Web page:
How to Make a Tabletop Pad for Ironing

Updated February 21, 2017

A tabletop ironing pad is useful in two situations, when an ironing board is too large and when an ironing board is too small. An ironing pad is an useful alternative to a full-size ironing board for a dorm room or small apartment. You can even fold it up and take it along when you travel. A tabletop ironing pad is also useful for turning a table into an ironing board for large tablecloths and curtains. This will keep the fabric off the floor as you iron.

Cut a 21-by-33-inch rectangle of both quilted fabric and the heatproof fabric. Heatproof fabric is available online.

Pin the rectangles together with the wrong sides facing each other. Round the corners of the new rectangle by cutting off an inch on each corner with a curved cut. It is easier to sew bias tape around round corners.

Cut a 3-yard length of double-fold bias tape and open the middle fold.

Starting in the middle of one of the long sides wrap the bias tape around the edge the fabric, refolding it and pinning it in place as you go. The edges of both layers of fabric should touch the fold in the bias tape. Fold under 1/2 inch on the end of the bias tape. The final end of the tape should overlap the first end by 1/2 to 2 inches. Cut off any excess tape.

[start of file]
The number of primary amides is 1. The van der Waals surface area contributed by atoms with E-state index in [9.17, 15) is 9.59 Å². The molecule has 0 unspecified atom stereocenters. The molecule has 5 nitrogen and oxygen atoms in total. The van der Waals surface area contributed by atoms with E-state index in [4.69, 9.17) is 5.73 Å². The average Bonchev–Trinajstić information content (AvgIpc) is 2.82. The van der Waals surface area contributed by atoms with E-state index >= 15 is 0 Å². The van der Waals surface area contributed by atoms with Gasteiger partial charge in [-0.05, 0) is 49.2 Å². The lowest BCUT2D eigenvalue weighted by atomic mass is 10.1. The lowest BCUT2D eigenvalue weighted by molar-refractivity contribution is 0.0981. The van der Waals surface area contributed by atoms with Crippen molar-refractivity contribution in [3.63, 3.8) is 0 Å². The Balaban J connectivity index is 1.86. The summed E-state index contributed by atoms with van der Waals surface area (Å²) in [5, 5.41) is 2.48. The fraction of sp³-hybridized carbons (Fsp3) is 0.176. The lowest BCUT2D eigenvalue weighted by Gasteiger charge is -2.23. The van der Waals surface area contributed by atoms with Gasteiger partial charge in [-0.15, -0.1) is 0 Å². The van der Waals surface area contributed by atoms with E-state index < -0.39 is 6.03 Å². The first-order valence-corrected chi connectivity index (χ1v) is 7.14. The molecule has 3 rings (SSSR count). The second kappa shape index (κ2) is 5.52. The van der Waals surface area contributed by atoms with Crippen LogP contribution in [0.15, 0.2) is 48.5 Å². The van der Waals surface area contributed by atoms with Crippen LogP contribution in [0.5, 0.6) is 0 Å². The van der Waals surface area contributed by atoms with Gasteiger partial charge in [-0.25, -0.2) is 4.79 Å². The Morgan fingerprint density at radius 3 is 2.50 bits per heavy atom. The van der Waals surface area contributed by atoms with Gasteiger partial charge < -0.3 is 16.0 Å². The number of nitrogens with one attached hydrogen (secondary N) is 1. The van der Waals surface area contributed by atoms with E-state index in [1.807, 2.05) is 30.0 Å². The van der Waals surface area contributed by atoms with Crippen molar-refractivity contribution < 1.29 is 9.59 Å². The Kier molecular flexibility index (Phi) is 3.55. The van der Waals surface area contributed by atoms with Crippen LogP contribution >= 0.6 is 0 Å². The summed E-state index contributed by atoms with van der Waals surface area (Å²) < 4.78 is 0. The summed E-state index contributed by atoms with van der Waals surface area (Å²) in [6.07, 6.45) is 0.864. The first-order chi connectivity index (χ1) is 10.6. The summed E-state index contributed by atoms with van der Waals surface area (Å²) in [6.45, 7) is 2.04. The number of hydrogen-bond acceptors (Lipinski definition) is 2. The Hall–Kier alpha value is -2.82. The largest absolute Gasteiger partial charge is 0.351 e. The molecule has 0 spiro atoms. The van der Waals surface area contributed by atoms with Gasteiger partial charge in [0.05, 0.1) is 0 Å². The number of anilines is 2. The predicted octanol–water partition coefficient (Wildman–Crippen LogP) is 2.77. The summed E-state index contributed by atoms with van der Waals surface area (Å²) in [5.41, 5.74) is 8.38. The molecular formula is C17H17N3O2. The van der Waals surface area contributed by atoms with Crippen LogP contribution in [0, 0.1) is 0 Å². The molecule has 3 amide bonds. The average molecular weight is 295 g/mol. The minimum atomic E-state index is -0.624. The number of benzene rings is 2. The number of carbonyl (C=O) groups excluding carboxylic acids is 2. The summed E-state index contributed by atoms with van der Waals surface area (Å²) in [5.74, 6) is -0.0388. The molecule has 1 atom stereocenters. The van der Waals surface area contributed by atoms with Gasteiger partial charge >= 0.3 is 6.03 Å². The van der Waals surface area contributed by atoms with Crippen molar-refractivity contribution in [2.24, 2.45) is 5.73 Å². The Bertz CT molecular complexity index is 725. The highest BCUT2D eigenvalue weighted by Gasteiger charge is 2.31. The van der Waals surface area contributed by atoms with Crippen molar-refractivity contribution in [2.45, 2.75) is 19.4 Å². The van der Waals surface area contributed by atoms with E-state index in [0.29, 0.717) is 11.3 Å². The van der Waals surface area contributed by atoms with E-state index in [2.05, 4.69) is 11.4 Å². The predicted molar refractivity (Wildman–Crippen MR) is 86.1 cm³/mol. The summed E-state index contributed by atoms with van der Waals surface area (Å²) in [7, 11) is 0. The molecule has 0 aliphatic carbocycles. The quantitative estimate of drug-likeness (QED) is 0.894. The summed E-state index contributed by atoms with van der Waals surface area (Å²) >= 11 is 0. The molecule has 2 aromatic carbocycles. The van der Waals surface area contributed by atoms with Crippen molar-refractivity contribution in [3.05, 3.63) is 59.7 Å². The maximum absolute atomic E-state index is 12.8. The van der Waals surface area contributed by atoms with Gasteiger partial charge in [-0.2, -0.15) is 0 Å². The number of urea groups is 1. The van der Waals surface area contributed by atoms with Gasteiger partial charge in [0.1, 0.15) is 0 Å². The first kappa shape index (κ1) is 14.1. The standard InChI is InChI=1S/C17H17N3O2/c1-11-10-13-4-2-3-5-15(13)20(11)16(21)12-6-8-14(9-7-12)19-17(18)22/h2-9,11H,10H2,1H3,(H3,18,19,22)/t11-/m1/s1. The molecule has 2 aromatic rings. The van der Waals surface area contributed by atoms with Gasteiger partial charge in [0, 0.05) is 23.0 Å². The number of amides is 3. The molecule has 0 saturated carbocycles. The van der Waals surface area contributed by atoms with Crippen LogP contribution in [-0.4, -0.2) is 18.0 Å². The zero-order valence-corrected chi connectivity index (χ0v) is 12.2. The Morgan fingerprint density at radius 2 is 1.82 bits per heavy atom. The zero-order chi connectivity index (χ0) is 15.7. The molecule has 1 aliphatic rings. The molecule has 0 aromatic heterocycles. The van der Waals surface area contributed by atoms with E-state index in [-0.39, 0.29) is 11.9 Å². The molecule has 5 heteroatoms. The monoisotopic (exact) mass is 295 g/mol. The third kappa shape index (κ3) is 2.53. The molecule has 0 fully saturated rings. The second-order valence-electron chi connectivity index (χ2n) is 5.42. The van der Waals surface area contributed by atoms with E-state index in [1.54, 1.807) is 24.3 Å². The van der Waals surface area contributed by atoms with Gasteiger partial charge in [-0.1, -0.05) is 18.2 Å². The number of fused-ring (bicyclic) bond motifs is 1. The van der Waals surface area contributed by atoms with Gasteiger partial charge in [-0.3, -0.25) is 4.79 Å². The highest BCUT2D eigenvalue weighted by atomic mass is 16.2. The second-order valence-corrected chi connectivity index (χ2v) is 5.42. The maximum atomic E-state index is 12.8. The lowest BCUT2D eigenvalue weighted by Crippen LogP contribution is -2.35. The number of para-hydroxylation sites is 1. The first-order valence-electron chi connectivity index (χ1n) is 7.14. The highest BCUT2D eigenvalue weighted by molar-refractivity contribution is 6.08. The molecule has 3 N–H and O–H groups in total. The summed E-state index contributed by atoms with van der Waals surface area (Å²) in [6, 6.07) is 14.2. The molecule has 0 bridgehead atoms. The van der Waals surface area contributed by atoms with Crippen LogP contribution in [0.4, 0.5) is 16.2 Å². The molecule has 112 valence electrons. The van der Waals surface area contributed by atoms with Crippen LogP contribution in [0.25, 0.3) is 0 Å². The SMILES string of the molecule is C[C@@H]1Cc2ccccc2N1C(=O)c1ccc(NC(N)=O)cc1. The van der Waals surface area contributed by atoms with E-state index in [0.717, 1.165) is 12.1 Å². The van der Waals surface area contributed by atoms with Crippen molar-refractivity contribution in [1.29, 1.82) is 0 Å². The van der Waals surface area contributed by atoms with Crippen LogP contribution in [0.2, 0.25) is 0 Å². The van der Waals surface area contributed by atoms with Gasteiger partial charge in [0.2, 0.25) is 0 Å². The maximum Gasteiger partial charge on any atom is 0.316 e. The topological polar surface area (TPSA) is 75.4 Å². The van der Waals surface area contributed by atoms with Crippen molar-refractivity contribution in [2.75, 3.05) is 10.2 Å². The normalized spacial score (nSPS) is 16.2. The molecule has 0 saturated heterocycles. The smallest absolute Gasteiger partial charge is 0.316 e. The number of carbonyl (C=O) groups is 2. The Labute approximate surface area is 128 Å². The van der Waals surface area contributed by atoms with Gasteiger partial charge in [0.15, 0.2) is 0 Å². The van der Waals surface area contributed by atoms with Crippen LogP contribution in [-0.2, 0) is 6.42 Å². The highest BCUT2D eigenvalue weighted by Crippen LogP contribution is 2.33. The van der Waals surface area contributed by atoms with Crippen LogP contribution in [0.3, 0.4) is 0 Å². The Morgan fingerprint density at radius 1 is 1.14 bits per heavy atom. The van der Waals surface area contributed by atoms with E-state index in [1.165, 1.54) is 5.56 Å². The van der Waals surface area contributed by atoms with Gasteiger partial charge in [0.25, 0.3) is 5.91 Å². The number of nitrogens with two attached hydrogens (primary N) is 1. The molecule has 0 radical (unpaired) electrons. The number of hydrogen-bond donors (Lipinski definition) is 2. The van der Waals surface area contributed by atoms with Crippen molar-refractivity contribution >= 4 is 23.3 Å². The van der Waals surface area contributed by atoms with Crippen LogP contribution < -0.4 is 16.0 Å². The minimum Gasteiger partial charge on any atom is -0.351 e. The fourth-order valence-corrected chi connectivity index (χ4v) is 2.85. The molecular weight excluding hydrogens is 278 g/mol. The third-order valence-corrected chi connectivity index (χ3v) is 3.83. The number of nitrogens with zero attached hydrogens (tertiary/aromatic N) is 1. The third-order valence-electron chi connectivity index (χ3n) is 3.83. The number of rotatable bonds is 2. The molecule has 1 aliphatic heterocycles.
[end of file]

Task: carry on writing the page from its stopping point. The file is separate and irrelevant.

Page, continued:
Sew the tape in place with a straight stitch, stitching close to the inside fold of the tape. Try to catch both sides of the tape in this seam. Turn the pad over and fix any gaps in the tape on the underside of the pad by stitching close to the inside fold on that side.


When using a tabletop pad to iron large items, use a small pad and move it as you iron or make a pad as large as your table.

Things You'll Need

  • Yardstick
  • Scissors
  • 1/2 yard heatproof fabric
  • 1/2 yard pre-quilted cotton fabric
  • Pins
  • 3 yards double-fold bias tape
  • Sewing machine
  • Matching thread
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About the Author

Camela Bryan's first published article appeared in "Welcome Home" magazine in 1993. She wrote and published SAT preparation worksheets and is also a professional seamstress who has worked for a children's theater as a costume designer and in her own heirloom-sewing business. Bryan has a Bachelor of Science in chemical engineering from the University of Florida.